Thousands of spider webs coated in dew are revealed to plain sight on misty Autumn mornings. The phenomenon was famously written about by one of the earliest modern naturalists, Church of England vicar The Reverend Gilbert White in his seminal study A Natural History of Selborne published in 1789. Beginning with a carpet of webs draped everywhere the day in question – 21st September 1741 -“turned out to be one of those most lovely ones which no season but the autumn produces; cloudless, calm, serene, and worthy of the South of France itself.”.
Spider webs can lay claim to being one of the everyday wonders of the creation. Notwithstanding the latent arachnophobia which seems instinctive to human beings still we marvel at the intricacy and resilience of the spider web despite its obvious fragility.
In language and culture the spider web has metaphorical associations both positive and negative. In its prolific dust-laden manifestation as cobweb the spider web is indicative of places which are neglected and where active human life is absent, and so associated with the dead. The cobweb is a familiar motif at Halloween parties, on fairground ghost trains, and in horror films. Coupled with the fear of spiders the cobweb is a visual cliché provoking dread of death and evil on the one hand, and yet affirming by its vulnerability that these enemies of life and joy can be cleared away and conquered.
In English the idiom “web of deceit” is commonly used in reference to criminal activities. Increasingly it characterises popular views of governments and corporations, inspired by conspiracy theories. Yet there is sufficient evidence from whistle-blowing activities such as Wikileaks, Edward Snowden and the recent release of the Panama Papers, to warrant reasonable beliefs that there is a web of information and connections between powerful agents both legitimate and otherwise which are rarely if ever cast into the light of public view.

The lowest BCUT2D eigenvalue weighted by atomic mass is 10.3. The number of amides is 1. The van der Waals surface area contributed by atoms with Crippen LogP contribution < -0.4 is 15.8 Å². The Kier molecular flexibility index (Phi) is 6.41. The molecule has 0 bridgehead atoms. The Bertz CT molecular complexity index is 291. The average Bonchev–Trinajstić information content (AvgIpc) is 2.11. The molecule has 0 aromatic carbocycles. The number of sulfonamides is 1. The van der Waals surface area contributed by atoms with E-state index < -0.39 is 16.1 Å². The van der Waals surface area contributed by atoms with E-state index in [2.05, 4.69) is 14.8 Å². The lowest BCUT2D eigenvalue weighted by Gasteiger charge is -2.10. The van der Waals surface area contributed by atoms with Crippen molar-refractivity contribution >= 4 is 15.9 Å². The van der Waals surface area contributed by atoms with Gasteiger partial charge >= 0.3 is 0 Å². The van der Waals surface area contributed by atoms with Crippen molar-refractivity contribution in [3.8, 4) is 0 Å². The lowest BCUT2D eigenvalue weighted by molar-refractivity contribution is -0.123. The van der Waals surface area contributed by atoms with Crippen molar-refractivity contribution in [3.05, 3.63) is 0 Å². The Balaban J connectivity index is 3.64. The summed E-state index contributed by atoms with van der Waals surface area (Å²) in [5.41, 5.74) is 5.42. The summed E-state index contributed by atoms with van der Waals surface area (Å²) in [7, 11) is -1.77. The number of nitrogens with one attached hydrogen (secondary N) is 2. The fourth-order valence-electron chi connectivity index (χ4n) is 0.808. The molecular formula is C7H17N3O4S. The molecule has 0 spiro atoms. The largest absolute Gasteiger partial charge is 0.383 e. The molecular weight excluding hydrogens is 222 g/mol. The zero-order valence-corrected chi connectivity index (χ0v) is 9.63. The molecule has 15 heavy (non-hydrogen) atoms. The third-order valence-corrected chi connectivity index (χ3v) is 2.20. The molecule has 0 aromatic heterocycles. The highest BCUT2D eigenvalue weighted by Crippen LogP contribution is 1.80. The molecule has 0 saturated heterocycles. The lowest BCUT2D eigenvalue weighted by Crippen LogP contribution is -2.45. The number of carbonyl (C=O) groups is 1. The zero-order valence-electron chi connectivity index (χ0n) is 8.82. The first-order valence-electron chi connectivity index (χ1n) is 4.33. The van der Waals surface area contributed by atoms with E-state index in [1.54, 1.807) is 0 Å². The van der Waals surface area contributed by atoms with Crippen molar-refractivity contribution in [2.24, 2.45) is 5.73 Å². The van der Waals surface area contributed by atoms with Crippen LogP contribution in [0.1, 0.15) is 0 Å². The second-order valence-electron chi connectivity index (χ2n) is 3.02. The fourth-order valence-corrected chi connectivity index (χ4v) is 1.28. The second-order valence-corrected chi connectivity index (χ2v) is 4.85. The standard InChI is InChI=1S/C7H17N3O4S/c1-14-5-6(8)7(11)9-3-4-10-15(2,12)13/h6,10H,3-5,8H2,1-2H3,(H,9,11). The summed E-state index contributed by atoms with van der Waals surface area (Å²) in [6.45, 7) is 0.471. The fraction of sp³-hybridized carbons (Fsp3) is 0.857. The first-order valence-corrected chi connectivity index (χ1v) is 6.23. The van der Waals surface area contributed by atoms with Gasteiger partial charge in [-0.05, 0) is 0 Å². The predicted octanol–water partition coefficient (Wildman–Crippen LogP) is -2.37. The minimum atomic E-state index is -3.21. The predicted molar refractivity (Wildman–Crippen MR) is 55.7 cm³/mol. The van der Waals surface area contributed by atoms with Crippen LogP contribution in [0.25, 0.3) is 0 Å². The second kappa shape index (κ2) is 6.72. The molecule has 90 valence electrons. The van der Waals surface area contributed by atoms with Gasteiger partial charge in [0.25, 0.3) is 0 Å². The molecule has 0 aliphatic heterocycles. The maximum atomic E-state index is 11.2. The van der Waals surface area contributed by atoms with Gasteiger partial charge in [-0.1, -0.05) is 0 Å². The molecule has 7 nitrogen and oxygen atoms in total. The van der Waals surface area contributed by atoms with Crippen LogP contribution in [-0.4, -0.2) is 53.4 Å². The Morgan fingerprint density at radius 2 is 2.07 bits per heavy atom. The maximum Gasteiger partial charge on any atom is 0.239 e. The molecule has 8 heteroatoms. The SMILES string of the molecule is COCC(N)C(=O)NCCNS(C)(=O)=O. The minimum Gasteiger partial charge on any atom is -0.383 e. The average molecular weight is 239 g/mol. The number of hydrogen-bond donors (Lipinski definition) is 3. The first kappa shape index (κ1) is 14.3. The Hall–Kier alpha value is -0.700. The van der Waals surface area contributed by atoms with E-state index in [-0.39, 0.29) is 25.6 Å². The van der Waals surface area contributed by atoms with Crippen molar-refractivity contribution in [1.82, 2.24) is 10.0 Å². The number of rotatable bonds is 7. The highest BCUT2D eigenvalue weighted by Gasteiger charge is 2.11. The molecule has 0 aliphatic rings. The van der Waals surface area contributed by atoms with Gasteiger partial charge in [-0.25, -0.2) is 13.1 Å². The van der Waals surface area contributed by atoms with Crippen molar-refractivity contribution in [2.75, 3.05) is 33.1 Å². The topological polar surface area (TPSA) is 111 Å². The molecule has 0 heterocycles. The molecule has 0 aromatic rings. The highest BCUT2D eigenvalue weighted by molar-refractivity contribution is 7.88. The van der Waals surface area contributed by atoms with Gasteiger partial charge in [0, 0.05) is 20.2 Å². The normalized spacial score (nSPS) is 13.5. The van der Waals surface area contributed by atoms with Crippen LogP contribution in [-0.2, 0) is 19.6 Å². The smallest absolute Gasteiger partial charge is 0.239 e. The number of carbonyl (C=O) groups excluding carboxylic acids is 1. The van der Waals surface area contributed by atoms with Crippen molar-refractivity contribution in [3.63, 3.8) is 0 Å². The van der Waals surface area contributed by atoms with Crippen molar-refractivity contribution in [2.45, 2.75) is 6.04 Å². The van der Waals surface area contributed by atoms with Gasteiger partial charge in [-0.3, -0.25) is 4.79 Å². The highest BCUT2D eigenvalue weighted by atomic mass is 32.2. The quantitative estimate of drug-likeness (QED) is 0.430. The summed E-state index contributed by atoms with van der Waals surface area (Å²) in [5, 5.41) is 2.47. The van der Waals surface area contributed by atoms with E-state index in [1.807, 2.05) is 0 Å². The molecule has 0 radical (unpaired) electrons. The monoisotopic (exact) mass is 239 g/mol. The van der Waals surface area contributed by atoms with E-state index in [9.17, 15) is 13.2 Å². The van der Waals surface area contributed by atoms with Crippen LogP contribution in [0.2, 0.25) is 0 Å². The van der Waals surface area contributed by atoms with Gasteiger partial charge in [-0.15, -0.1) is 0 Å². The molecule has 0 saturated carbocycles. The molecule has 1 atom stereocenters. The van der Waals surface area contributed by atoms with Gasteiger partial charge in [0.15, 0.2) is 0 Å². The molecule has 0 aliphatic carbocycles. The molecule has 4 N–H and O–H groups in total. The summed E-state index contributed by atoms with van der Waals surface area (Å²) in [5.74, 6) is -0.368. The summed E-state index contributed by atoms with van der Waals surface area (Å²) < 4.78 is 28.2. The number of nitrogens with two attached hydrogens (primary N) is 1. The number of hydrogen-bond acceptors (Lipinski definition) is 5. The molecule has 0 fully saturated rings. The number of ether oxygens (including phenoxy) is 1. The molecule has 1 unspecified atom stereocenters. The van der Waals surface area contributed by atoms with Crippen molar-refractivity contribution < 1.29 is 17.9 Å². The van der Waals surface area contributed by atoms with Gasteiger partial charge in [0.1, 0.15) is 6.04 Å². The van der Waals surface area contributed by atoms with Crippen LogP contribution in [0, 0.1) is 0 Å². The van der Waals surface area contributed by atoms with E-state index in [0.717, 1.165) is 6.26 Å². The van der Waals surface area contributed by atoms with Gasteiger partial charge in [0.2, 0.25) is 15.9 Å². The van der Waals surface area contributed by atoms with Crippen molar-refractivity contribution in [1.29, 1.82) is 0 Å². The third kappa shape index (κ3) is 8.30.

Now the most common use of the word web in English refers to the internet’s worldwide web. A vast network of interconnected computers ensures a resilience and a distribution for information which has allowed for much greater public access to knowledge; and yet also has enabled the global spread of pernicious ideologies.
In a positive vein the classic best-selling children’s novel Charlotte’s Web by E.B.White (1952) has provided millions of children and adults with a wholesome assessment of spiders and their webs.
Its combination of evident fragility with symmetrical beauty and resilience and the ability of a relatively small creature to produce it gives the spider web an enduring place in the human imagination. Leaving aside its association with predatory behaviour it may inspire confidence in human endeavour to persevere in protecting the earth.